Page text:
Reading Time: 3 minutes

The origins and future of the nation’s top collegiate football rivalry

Photo by Steve Johnson.

When it comes to university football rivalries in Canada, one stands apart from the rest.

It may not be the oldest, but it is certainly the one with the richest history. A quintessential cross-town rivalry that carries the name of an animal nowhere near native to the area has captivated the nation’s attention for nearly 60 years. It’s not just another game on the schedule—the Panda Game is an event engrained deep in the fabric of Ottawa.

When it comes to football, the University of Ottawa has a history dating back to the 1890s. They were perennially a force to be reckoned with, and were almost as popular and successful as the storied Ottawa Rough Riders teams they played alongside. As time went on, city teams were ushered into the Canadian Football League that we know today, and college squads were separated. The U of O was alone in the city until the 1940s when Carleton University was found- ed and soon decided to field their own football team.

It was not until 1955 that things started to take off between the Gee-Gees and the Ravens. A student and associate editor at the Fulcrum by the name of Bryan McNulty decided to fire up the rivalry between his beloved U of O and the much younger and smaller Carleton. In preparation for the game between schools, McNulty decided to donate a stuffed panda bear named Pedro to serve as a Gee-Gees mascot. From that point the game grew every year, and Pedro became a celebrity of sorts, constantly being stolen back and forth between schools.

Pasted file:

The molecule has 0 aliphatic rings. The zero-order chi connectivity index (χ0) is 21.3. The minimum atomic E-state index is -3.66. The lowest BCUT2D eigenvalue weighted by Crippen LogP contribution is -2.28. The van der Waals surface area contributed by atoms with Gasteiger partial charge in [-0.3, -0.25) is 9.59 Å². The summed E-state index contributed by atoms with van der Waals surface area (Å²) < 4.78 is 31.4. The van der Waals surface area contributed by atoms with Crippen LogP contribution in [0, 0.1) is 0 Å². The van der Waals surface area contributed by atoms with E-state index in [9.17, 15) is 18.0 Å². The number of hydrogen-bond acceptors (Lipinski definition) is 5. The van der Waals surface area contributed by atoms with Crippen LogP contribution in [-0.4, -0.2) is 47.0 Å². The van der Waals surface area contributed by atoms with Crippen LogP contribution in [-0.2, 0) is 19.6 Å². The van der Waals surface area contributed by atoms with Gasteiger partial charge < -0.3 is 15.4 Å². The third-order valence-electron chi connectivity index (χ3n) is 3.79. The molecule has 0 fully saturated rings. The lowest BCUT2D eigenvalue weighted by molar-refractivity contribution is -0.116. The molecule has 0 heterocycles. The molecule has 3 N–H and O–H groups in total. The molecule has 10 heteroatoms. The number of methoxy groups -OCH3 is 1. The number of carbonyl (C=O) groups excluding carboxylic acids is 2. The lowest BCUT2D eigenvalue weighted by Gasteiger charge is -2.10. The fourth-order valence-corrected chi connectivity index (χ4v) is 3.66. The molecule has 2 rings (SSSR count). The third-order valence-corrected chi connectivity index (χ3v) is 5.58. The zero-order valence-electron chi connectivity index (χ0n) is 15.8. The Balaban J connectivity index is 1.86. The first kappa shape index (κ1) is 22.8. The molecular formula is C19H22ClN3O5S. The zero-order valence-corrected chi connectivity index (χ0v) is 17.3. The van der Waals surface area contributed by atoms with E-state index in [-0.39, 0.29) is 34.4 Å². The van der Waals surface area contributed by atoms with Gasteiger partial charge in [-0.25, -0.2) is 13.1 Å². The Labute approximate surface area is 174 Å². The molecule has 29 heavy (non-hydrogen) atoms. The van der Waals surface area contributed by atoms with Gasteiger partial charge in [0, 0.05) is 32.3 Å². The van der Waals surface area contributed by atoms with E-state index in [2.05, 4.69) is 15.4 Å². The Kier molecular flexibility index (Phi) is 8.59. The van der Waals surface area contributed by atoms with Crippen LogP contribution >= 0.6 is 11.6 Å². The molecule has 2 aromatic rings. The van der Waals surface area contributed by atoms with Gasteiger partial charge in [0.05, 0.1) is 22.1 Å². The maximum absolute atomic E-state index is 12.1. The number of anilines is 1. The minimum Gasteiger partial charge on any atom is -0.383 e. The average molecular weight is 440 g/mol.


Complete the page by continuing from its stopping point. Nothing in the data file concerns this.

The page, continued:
The majority of the time, the Gee-Gees reigned as victors, but the importance of the game was never discounted. Fans in excess of 16,000 flocked to Lansdowne Park each year to watch the game that had become bigger than all but the Grey Cup and Vanier Cup games. As popularity rose, the crowds became some of the most rowdy of any in North America.

This reached a boiling point in 1987 when a railing snapped and about 30 fans fell more than 30 feet onto a concrete floor, injuring many and putting one in a 20-day coma with a broken neck. From this point on, the game changed and started to fade, until 1998 when the Ravens team folded and the Panda Game was no more.

After a 15-year break, Ravens football returned, and with them the Panda Game was revived in 2013. With a freshly rekindled fire, the Gee-Gees dismantled the Ravens 35-10, improving their all-time Panda Game record to 33-12. Now that Pedro has been sitting comfortably in his rightful Sandy Hill home for the last year, it’s once again time for his ownership to be put on the line.

The biggest improvement to the game this year is its return to where it began, on the grounds of Lansdowne Park. The newly refurbished 24,000- seat TD Place Stadium is home of the new Ottawa RedBlacks CFL team, the Ottawa Fury soccer team, and hopefully the Panda Game for years to come.

History has proven just how great the Panda Game can be, and this greatness has no end in sight. Tradition is of great importance as generations unite to relive the memories of Panda Games past. On Sept. 20 at 1 p.m., show your loyalty to the U of O and drape yourself in some garnet and grey as you watch the Gee-Gees fight to hoist Pedro again, even if it’s just for old times’ sake.

Student tickets for the 2014 Panda Game can be purchased for $15 (including transportation) at